Although a triable issue of material fact may have existed about whether Kley reasonably relied on Cook's representations before November 2004, the undisputed facts show Kley's reliance on such representations was no longer reasonable after November 2004. "The fraudulent concealment doctrine ' "does not come into play, whatever the lengths to which a defendant has gone to conceal the wrongs, if a plaintiff is on notice of a potential claim." ' (Rita M. v. Roman Catholic Archbishop (1986) 187 Cal.App.3d 1453, 1460.)" (Snapp & Associates Ins. Services, Inc. v. Robertson (2002) 96 Cal.App.4th 884, 890-891, parallel citation omitted; accord, Sanchez v. South Hoover Hospital (1976) 18 Cal.3d 93, 99.) Kley could not have reasonably relied on Cook's representations after he was put on notice that LLNS had disclosed the diamond shell concept and was continuing to pursue the concept for its own purposes. Although we have analyzed the facts differently, we conclude the trial court properly granted LLNS's motion for summary adjudication on the misappropriation claim.
c. Fraud Cause of Action
Appellants also contend that they established a triable issue of material fact with respect to whether the statute of limitations began running on Kley's fraud cause of action before April 2005. Code of Civil Procedure section 338, subdivision (d), provides in relevant part: "The cause of action . . . is not deemed to have accrued until the discovery, by the aggrieved party, of the facts constituting the fraud or mistake." The discovery triggering the statute of limitations is "the discovery by the aggrieved party of the fraud or facts that would lead a reasonably prudent person to suspect fraud. [Citation.]" (Debro v. Los Angeles Raiders (2001) 92 Cal.App.4th 940, 950.)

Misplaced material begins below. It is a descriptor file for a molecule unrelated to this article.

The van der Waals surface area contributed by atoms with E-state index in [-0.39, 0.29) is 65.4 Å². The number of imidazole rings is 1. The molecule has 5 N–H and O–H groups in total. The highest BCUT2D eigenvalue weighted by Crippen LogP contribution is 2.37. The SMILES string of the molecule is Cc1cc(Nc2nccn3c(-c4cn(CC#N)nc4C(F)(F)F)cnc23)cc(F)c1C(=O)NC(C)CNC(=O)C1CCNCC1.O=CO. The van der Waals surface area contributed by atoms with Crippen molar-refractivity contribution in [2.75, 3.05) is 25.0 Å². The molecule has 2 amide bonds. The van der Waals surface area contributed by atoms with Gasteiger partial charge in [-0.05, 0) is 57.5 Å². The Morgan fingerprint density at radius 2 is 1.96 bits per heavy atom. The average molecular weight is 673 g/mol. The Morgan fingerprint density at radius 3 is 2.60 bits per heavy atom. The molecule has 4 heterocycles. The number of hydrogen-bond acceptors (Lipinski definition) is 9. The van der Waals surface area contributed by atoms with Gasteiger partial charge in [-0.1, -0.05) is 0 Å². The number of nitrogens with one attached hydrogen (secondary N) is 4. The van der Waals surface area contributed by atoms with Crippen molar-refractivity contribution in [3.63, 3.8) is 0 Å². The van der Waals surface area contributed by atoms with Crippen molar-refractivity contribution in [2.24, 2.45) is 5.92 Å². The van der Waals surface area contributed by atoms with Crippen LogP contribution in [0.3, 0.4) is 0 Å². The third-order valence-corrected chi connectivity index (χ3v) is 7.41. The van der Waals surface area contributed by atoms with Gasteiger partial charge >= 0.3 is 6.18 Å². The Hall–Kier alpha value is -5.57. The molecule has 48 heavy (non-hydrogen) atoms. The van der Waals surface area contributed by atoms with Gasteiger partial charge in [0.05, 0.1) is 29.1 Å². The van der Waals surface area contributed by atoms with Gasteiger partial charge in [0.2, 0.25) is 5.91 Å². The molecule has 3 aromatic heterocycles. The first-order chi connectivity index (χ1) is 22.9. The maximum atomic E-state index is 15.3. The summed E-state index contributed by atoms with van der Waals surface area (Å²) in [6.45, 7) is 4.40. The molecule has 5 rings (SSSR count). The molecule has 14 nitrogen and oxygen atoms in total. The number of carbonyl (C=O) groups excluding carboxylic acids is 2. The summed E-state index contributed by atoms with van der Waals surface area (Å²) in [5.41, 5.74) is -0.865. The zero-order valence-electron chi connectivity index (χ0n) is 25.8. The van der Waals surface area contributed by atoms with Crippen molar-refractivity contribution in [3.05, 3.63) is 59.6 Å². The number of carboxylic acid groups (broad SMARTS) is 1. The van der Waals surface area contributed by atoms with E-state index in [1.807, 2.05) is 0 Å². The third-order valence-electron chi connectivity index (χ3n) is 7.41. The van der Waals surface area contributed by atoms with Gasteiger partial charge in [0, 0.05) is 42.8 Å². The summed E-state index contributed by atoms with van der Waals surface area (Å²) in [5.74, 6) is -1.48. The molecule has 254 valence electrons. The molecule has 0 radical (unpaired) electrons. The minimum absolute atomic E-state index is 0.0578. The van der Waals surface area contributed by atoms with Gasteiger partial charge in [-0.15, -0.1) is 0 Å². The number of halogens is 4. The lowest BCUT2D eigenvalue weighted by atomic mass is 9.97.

On appeal, appellants admit, for the first time, that three out of the four alleged misrepresentations relate only to whether LLNS fraudulently concealed the misappropriation cause of action, which is discussed above. Thus, we consider only whether summary adjudication was properly granted with respect to Kley's claim that Cook fraudulently represented, in April 2004, that DiaMEMS would be granted a contract to make diamond ICF shells if it satisfied contractual formalities.
Contrary to appellants' assertion, LLNS met its burden in moving for summary adjudication. In moving for summary adjudication, LLNS presented evidence, in the form of emails produced during discovery and testimony from Kley's deposition, that appellants' fraud cause of action accrued no later than October 2004. At his deposition, Kley was asked when he knew that Cook's representation was false; he answered, "I believe I knew that on the second day after I had tried to talk through—that is to say, it was like [October] 14th."